A mini international workshop on the grammaticalization of motion verbs in Japanese

Project Title, Project Leader
Cross-linguistic Studies of Japanese Prosody and Grammar
KUBOZONO Haruo (Professor, Theory & Typology Division, NINJAL)
Subproject Title
Verb semantics
MATSUMOTO Yo (Professor, Theory & Typology Division, NINJAL)
October 30, 2020 (Fri) 20:00-22:00 JST (UTC+9)
Online meeting
Please register online at the following webpage.
Registration form
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20:00"Grammaticalization of deictic motion verbs in Japanese: corpus and experimental data" Artemii Kuznetsov (Institute for Linguistic Studies, Russian Academy of Science, Russia)

As a result of grammaticalization two Japanese constructions containing a ventive (kuru) or an andative (iku) auxiliary verb have developed a wide range of usage types. The goal is to test a hypothesis that the more grammaticalized usage types appeared in the language earlier than the less grammaticalized ones. In order to determine the degree of grammaticalization for each usage type I explore the acceptability of –(r)are– honorification of the two auxiliaries using a questionnaire survey. After that I compare these constructions with diachronically related ones in Old (700–800), Early Middle (800–1200), Late Middle (1200–1600) and Modern Japanese (1600–). The results of the questionnaire survey and corpus analysis partially corroborate the diachronic hypothesis: as far as each verb is considered separately the most grammaticalized usage types prove to be the newest ones (the “inverse” usage for kuru and the distributive usage for iku). However, if the two verbs are put into the same category the diachronic hypothesis does not hold: the inverse usage type, which is the most grammaticalized among all, seems to have developed at an earlier stage than the distributive type, which is synchronically less grammaticalized. This indicates that the two constructions must have developed independently despite the fact that they are often viewed as members of a single category in Modern Japanese.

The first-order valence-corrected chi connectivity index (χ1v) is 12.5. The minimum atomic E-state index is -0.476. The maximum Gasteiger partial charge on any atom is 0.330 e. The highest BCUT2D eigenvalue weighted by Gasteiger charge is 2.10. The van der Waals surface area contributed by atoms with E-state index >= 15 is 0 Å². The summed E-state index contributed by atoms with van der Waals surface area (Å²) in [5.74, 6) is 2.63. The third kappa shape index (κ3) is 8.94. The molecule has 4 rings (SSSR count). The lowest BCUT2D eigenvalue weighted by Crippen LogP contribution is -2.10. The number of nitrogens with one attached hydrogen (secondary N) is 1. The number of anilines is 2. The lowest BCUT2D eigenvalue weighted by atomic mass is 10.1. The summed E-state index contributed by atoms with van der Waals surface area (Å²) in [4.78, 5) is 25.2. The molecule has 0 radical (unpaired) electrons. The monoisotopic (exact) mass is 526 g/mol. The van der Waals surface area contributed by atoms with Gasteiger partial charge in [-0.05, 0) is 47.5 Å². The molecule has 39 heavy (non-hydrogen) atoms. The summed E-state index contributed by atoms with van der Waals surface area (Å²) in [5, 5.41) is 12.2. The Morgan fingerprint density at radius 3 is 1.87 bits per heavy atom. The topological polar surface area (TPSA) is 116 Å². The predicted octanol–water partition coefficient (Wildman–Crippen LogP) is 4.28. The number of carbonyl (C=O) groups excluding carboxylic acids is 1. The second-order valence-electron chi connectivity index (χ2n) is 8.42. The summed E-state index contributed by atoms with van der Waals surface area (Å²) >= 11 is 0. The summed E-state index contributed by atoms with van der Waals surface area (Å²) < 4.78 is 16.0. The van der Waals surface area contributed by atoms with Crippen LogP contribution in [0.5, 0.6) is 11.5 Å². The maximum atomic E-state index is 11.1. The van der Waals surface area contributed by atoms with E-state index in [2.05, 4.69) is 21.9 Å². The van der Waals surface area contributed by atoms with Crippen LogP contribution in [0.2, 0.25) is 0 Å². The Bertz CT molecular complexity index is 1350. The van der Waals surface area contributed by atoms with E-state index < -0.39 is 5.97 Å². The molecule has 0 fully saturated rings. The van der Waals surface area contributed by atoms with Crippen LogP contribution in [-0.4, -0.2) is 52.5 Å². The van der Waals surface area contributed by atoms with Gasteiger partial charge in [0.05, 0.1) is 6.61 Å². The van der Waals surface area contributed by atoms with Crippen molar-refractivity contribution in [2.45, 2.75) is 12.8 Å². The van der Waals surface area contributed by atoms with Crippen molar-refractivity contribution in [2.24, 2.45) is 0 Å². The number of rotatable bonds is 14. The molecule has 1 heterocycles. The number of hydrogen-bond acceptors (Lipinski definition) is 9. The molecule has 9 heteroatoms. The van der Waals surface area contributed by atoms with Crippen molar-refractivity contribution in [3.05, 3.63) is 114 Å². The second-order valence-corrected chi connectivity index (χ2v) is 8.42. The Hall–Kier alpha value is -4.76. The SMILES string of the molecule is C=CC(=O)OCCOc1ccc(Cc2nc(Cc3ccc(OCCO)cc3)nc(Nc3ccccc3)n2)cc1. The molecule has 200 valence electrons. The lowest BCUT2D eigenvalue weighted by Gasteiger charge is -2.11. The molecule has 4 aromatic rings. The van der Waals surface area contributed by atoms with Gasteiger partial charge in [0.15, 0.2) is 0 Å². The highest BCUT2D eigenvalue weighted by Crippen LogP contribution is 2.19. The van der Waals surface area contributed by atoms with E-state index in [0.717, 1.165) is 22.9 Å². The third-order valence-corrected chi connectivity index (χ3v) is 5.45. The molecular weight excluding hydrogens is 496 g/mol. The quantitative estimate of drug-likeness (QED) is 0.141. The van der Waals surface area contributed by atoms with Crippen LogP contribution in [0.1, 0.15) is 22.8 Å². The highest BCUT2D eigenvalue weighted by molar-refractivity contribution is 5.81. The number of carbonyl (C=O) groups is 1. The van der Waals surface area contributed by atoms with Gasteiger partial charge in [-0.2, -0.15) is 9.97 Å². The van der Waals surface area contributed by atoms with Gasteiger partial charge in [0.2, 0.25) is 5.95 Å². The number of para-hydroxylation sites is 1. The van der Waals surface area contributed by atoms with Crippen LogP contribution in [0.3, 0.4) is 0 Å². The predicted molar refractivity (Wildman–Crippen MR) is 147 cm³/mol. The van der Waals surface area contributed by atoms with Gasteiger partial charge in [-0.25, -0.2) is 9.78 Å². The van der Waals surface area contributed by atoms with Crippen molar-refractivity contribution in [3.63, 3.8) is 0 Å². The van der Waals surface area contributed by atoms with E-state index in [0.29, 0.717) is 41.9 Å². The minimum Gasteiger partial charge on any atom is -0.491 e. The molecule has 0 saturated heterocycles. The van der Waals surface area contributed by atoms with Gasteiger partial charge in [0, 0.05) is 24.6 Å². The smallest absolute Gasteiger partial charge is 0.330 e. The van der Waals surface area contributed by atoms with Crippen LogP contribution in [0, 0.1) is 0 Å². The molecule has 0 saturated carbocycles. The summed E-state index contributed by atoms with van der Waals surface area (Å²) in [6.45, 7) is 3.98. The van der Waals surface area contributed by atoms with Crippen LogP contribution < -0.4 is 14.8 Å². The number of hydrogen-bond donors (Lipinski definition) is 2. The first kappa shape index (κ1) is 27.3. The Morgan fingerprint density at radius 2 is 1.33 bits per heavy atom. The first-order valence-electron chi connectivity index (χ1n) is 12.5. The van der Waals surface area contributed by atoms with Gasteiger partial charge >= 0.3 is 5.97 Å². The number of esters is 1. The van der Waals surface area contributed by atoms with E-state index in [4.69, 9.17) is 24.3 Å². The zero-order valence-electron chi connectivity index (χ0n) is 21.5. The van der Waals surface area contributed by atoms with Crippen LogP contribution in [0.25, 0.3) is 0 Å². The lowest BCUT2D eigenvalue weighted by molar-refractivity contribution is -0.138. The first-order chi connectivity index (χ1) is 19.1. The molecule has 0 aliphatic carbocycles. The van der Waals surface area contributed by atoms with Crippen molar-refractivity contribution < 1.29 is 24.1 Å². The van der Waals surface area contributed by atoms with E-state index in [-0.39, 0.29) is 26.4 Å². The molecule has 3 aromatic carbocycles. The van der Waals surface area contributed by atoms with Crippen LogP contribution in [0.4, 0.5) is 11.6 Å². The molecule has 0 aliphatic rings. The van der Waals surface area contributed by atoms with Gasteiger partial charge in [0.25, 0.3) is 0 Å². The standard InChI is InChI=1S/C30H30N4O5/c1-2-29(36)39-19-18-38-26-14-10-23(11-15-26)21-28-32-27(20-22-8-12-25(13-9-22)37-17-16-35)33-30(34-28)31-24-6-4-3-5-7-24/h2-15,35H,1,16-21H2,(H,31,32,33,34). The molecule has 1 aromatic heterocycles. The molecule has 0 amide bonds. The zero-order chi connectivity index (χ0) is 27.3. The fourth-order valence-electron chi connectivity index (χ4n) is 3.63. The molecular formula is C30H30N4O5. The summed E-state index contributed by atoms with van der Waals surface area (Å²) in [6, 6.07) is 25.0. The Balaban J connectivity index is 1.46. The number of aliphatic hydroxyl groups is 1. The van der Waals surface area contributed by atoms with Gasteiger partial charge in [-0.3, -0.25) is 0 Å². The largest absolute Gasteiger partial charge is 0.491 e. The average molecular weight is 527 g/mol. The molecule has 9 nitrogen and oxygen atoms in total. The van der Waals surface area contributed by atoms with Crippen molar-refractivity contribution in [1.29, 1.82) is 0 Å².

21:00"From verb semantics to subjectivity: A diachronic analysis of V-V complex-predicate formation and grammaticalization" ABE Sayaka (Middlebury College, USA)

Diachronic research in various languages have revealed striking regularities with regard to semantic relationships between the source lexical items and their grammaticalized counterparts (e.g., Bybee et al., 1994; Heine & Kuteva, 2002; Kuteva et al., 2019). However, the mechanisms of grammaticalization, especially at the beginning stage of the process, remain under-explored. This study examines a process related to grammaticalization, Verb-Verb complex predicate formation, whereby the dependency between two verbal predicates (V1,V2) strengthens over time. The present talk focuses on collected data from literary texts from the Edo Period (extracted from Japan Knowledge and additional collections) that contain the Japanese verb of displacement shimau “to put; finish” as the V2 element, and the grammaticalized -i/-te-shimau, which marks multiple meanings including “completion” and “(speaker’s) regret.” It first outlines two previously proposed mechanisms: 1) reanalysis of two Vs based on their syntactic contiguity (DeLancey1991, Falsgraf & Park, 1994), and 2) association of two Vs based on semantic congruity (Shibatani & Chung, 2007, on deictic verbs iku and kuru). While the attested V1 elements in the data seem to be in favor of the latter (i.e., the majority of them are semantically similar to shimau), my analysis further demonstrates that the spatio-temporal nature of the original semantics of the verb shimau, as well as the notion of subjectivity must be considered to fully assess both possibilities.